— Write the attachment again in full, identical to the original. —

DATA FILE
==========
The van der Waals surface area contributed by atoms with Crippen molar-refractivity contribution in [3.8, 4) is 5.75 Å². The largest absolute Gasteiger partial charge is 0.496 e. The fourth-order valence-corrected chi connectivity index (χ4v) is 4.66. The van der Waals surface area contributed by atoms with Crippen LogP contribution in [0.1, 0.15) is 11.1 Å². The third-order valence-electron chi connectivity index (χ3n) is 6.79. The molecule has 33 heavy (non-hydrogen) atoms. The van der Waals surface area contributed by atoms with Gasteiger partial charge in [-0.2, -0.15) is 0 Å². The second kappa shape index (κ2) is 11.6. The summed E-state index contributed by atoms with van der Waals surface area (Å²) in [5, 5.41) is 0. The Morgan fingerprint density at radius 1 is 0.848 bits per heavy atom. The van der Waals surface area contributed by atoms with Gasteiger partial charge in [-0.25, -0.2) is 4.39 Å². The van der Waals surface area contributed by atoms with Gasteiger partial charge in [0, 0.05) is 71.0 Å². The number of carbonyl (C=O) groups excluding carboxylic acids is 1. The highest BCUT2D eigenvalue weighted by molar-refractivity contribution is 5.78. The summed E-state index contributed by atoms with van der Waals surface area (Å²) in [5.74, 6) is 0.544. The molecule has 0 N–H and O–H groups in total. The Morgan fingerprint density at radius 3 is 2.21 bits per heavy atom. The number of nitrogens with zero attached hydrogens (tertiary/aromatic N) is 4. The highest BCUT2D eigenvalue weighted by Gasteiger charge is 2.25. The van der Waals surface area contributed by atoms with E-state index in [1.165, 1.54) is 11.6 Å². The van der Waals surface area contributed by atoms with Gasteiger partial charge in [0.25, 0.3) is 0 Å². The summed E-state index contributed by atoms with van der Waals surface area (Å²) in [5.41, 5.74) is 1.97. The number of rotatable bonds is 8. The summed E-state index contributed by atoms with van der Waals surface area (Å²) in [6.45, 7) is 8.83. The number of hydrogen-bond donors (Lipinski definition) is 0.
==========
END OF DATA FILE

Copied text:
The van der Waals surface area contributed by atoms with Crippen molar-refractivity contribution in [3.8, 4) is 5.75 Å². The largest absolute Gasteiger partial charge is 0.496 e. The fourth-order valence-corrected chi connectivity index (χ4v) is 4.66. The van der Waals surface area contributed by atoms with Crippen LogP contribution in [0.1, 0.15) is 11.1 Å². The third-order valence-electron chi connectivity index (χ3n) is 6.79. The molecule has 33 heavy (non-hydrogen) atoms. The van der Waals surface area contributed by atoms with Gasteiger partial charge in [-0.2, -0.15) is 0 Å². The second kappa shape index (κ2) is 11.6. The summed E-state index contributed by atoms with van der Waals surface area (Å²) in [5, 5.41) is 0. The Morgan fingerprint density at radius 1 is 0.848 bits per heavy atom. The van der Waals surface area contributed by atoms with Gasteiger partial charge in [-0.25, -0.2) is 4.39 Å². The van der Waals surface area contributed by atoms with Gasteiger partial charge in [0, 0.05) is 71.0 Å². The number of carbonyl (C=O) groups excluding carboxylic acids is 1. The highest BCUT2D eigenvalue weighted by molar-refractivity contribution is 5.78. The summed E-state index contributed by atoms with van der Waals surface area (Å²) in [5.74, 6) is 0.544. The molecule has 0 N–H and O–H groups in total. The Morgan fingerprint density at radius 3 is 2.21 bits per heavy atom. The number of nitrogens with zero attached hydrogens (tertiary/aromatic N) is 4. The highest BCUT2D eigenvalue weighted by Gasteiger charge is 2.25. The van der Waals surface area contributed by atoms with E-state index in [1.165, 1.54) is 11.6 Å². The van der Waals surface area contributed by atoms with Gasteiger partial charge in [0.25, 0.3) is 0 Å². The summed E-state index contributed by atoms with van der Waals surface area (Å²) in [5.41, 5.74) is 1.97. The number of rotatable bonds is 8. The summed E-state index contributed by atoms with van der Waals surface area (Å²) in [6.45, 7) is 8.83. The number of hydrogen-bond donors (Lipinski definition) is 0.